In effect, she was teaching her clientele a new way to think about food, about eating—a more European sensibility. This included eliminating massive doses of salt, sugar, and fats. “Slowly, people adapted to our ‘weird,’ multicultural menu,” she says, “until there was a complete level of comfort.”

These days, Azafrán feeds up to 250 people daily: approximately 70 percent researchers, administrators, post-doc and grad students from STScI and the nearby Bloomberg Center for Physics and Astronomy and the Carnegie Institution for Science; 20 percent from the rest of the campus; and 10 percent from surrounding neighborhoods.

Among them, JHU/STScI astrophysicist Adam Riess, a 2011 Nobel Prize laureate in physics, who lunches at Azafrán daily: “I love how they throw hints of various cultures into whatever they do. I just had a special that was a large bruschetta topped with greens, prosciutto, and grilled peach drizzled with a balsamic glaze.”

Another regular, Antonella Nota—associate director for the European Space Agency (ESA) at STScI and a Hubble project scientist at ESA—appreciates the cafe’s “new and original recipes, drawn accurately from the international scene; the fresh and healthy ingredients; and Irena’s artist’s eye in the food presentation.”

Stein comes by her food philosophy naturally, not via a formal culinary education. Born in Caracas, Venezuela, she and three brothers were raised in a nurturing household that respected food, prepared at home daily and eaten together.

“My mom did everything from scratch, all natural, so we grew up cooking,” Stein explains. “It was an upbringing with a tremendous food experience; even though we lived in so many places, even though we traveled so much, we didn’t have any packaged food.”

Her Polish father left his homeland, presciently anticipating World War II, and eventually settled in Venezuela in 1936. He then worked as a film distributor for Warner Bros. and Columbia Pictures, taking his Venezuelan wife and their kids to Paris when Irena was six, back to Caracas when she was 10, and then to Brussels when she was 15.

In Brussels, Stein earned a bachelor’s degree in social work from the Institut Supérieur de Formation Sociale in 1976, focusing on community and cultural development, and served for several years afterward as a cultural coordinator working with the city’s impoverished adolescents.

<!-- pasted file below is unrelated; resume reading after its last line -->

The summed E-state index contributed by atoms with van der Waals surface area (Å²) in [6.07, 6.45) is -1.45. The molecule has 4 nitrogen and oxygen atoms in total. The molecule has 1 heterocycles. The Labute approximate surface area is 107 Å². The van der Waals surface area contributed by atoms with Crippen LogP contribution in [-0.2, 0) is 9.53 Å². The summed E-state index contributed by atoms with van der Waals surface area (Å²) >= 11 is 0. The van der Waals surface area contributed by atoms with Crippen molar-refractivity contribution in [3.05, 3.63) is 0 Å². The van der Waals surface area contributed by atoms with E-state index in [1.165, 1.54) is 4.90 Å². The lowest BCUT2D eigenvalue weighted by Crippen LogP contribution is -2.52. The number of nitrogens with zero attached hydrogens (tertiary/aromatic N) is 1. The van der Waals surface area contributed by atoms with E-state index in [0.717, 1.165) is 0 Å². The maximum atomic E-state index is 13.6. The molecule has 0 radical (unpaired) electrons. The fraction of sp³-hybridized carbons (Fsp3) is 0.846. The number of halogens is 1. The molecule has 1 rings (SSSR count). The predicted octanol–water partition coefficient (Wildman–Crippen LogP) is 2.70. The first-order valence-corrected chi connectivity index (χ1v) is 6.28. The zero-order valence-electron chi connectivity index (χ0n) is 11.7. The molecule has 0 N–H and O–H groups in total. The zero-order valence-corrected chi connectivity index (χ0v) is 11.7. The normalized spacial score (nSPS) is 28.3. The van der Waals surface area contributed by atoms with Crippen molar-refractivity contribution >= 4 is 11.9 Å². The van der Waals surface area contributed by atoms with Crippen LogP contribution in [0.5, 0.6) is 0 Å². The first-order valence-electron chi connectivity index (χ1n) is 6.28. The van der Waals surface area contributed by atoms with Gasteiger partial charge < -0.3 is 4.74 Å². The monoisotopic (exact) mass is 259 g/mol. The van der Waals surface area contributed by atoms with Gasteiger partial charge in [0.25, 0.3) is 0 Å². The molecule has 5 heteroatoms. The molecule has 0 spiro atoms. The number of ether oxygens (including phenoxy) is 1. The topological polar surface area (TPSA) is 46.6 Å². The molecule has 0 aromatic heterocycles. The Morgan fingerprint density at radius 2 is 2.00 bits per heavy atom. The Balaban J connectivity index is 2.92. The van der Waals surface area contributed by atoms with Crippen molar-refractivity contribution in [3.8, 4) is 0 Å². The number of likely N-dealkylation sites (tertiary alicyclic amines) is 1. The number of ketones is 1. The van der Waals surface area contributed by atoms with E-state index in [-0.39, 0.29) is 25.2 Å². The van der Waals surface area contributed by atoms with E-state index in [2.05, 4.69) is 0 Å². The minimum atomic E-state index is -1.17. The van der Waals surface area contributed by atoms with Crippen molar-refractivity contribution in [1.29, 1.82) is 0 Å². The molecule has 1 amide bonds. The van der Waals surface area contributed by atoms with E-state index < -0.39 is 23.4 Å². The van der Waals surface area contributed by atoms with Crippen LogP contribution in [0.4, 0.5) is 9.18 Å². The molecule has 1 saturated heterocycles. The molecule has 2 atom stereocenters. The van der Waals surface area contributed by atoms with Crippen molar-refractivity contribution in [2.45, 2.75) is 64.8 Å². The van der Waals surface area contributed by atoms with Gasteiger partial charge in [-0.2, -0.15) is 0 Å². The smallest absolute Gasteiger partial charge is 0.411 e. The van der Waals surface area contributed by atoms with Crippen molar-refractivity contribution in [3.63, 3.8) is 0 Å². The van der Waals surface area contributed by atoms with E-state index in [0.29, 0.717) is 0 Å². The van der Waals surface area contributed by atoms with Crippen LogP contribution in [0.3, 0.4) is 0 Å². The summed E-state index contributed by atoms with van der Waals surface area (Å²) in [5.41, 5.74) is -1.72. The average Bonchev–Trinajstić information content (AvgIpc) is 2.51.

Back in Caracas, she developed cultural programs for both the Venezuelan youth department and the National Library. Awarded a Fulbright Scholarship, she earned a master’s degree in cultural anthropology from Stanford University in 1982, after which she segued into contemporary jewelry design, creating limited-edition necklaces, brooches, and earrings that she exhibited at juried shows and sold in museum stores in the U.S. and Venezuela, all while living in San Francisco and, not incidentally, raising a daughter, Sofia. (Stein’s 1982 marriage ended in divorce.)

With the majority of her sales and shows based on the East Coast, Stein relocated to Baltimore in 1998 for its proximity to major cities and its affordability. But when a national guilt complex regarding buying luxury goods set in after 9/11, she was forced to call a career-path audible: “I needed to reinvent myself right away.”

Urged by friends to open a restaurant, she began instead by catering events for the local arts community, particularly galleries, working out of her home “in a 1950s kitchen that was falling apart” and the kitchens of two neighbors. Then came the stint with Shields at Gertrude’s and, subsequently, Azafrán.

Since then, Stein has maintained her catering business (using Azafrán’s kitchen), designing menus and brainstorming concepts for an array of arts, community, institutional, and private clients, including Riess, who chose Stein to handle the dinner bash thrown by his MIT fraternity honoring his Nobel laureateship.

In 2010, Hopkins contracted Stein to open Alkimia in Gilman Hall, serving salads, sandwiches, and desserts—ferried from Azafrán—to students, professors, and administrators. (Stein married Mark Demshak, an architect, in the airy, glittering atrium adjacent to Alkimia in 2012.)

Now comes the daunting prospect of preparing Acanto, which will offer a completely different menu from Azafrán and Alkimia. And barring any unforeseen setbacks, Stein will launch her first non-Hopkins-based restaurant next year in North Baltimore, serving what she terms “South American street food”: arepas, empanadas, tamales, and seviche. “I want to leave my Venezuelan imprint on Baltimore,” she says. She already has chosen a name, which, not surprisingly, begins with ‘A’: Alma (Spanish for “soul”).

You can bet that she will infuse the new place with her improbable governing food philosophy. “I want people to have the same pleasure and delight and deliciousness and loveliness as I do in my house,” Stein says. “We serve brilliant people. When they come here for that pleasure, we give it to them. The return is enormous feedback. They’re happy to come. They know what they’re putting in their stomach is very nice.”